We’ve heard it said many times, “You can be a leader no matter what position you are in.” It’s hard to argue with that statement! It’s a little tougher to live it out though. Why else would so many managers feel powerless to make a difference in their organizations; let alone anyone that isn’t in an actual authority position?
Don’t confuse leadership with authority. Imagine having a manager that often complained about several members of his own team to several other members of his team. His reasoning for doing this was that he didn’t hire them and didn’t have the authority to reprimand nor fire them. He felt powerless to do anything about their insubordination. At least it felt better to vent.
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What he didn’t realize is that he was building a wall of insubordination out of the bricks of distrust and gossip.
There are several problems here, but the one we want to focus on is authority. Authority is important, but it’s not everything. In the real world, authority doesn’t always work. People don’t always listen to the person in charge. And sometimes, they shouldn’t. What do you do when you either don’t have the authority or your authority isn’t working?
What we mean is that you have to temporarily abandon authority and use influence. Put your sales hat on. Learn about the person instead of the position. Understand what drives them, what their goals are, and what is holding them back. Focus on helping them with each of these.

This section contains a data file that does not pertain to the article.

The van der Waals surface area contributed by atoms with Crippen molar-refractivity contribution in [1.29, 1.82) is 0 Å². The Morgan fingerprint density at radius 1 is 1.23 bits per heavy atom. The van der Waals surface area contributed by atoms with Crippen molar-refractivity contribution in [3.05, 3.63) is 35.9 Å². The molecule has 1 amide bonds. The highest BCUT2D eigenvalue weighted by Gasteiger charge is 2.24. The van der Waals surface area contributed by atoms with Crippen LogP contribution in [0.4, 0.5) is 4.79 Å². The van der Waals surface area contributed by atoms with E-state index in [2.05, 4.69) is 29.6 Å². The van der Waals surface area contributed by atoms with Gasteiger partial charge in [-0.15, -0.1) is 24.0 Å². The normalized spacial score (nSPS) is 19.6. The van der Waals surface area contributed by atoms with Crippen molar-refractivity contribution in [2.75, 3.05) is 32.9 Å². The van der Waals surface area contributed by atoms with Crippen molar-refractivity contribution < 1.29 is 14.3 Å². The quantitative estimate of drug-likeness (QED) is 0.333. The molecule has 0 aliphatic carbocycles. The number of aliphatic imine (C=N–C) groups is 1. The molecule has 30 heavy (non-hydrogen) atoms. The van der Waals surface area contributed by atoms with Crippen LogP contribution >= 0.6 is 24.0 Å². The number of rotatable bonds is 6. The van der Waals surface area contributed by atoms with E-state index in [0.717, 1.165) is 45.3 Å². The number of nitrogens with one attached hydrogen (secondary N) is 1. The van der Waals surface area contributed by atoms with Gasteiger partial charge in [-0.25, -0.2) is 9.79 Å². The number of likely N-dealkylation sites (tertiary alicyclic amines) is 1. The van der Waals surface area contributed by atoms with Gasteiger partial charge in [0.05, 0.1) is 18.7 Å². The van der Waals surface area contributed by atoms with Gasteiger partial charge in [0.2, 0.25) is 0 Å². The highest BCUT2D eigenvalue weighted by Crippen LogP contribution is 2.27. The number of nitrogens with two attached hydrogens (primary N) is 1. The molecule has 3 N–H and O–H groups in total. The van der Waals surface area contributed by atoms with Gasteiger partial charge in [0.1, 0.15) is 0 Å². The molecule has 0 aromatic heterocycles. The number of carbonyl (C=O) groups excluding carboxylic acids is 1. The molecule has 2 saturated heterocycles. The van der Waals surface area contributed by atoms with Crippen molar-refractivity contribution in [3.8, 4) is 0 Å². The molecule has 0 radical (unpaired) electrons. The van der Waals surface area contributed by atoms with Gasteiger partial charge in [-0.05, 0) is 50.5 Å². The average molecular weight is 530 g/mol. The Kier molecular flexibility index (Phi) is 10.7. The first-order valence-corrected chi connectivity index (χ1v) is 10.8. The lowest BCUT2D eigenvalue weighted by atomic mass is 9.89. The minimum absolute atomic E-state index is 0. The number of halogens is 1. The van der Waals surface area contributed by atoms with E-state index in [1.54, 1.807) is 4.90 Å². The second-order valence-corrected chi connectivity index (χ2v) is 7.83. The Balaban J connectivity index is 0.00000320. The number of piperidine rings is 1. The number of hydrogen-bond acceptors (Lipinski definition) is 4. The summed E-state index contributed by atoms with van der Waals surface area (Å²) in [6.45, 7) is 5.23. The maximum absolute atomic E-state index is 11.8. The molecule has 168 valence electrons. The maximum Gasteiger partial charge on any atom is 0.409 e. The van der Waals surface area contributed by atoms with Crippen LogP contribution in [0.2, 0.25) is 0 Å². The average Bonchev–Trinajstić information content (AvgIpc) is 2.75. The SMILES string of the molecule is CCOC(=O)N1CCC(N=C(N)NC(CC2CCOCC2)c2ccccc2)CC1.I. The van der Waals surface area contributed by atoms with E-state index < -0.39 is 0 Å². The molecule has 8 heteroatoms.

Simply serve them.
The crazy thing about this approach is that by building a bridge with this person or persons and leading them across it, you will most likely gain the authority you originally needed. When your boss sees you take this approach, there’s a good chance that the next time you need to flex your authority muscle, it will be much stronger.
In the meantime, use your new found influence to build loyalty and trust; who knows…you may not even need the authority you thought you did!
Have you ever used influence in lieu of authority to get what you need? Authority matters in leadership but it is the result, not the cause. Difficult situations birth true leaders –not authority.
Leaders who keep their focus on the result, make meaningful progress, have strong relationships with team members, understand their strengths, weaknesses, desires and drivers…and also understand the “why” of what they are doing will soon find themselves bestowed with authority. Authority is typically earned after demonstration of effective leadership.
Unfortunately authority tends to lean towards the negative side of management, punishment, rather than the positive, expertise and ability. Authority is a tool that can be difficult to wield and can have a steep learning curve, but a true leader will master its intricacies in short order.
Leaders with the most impact are those who can build and successfully manage great teams. Every day, we help our clients and colleagues achieve their highest levels of professional presence and personal effectiveness. That includes everyone on the ladder, from company presidents to project managers, to staff members. Contact us at 800-282-3374 to find out how we can help you impact your own productivity and the productivity of your entire organization.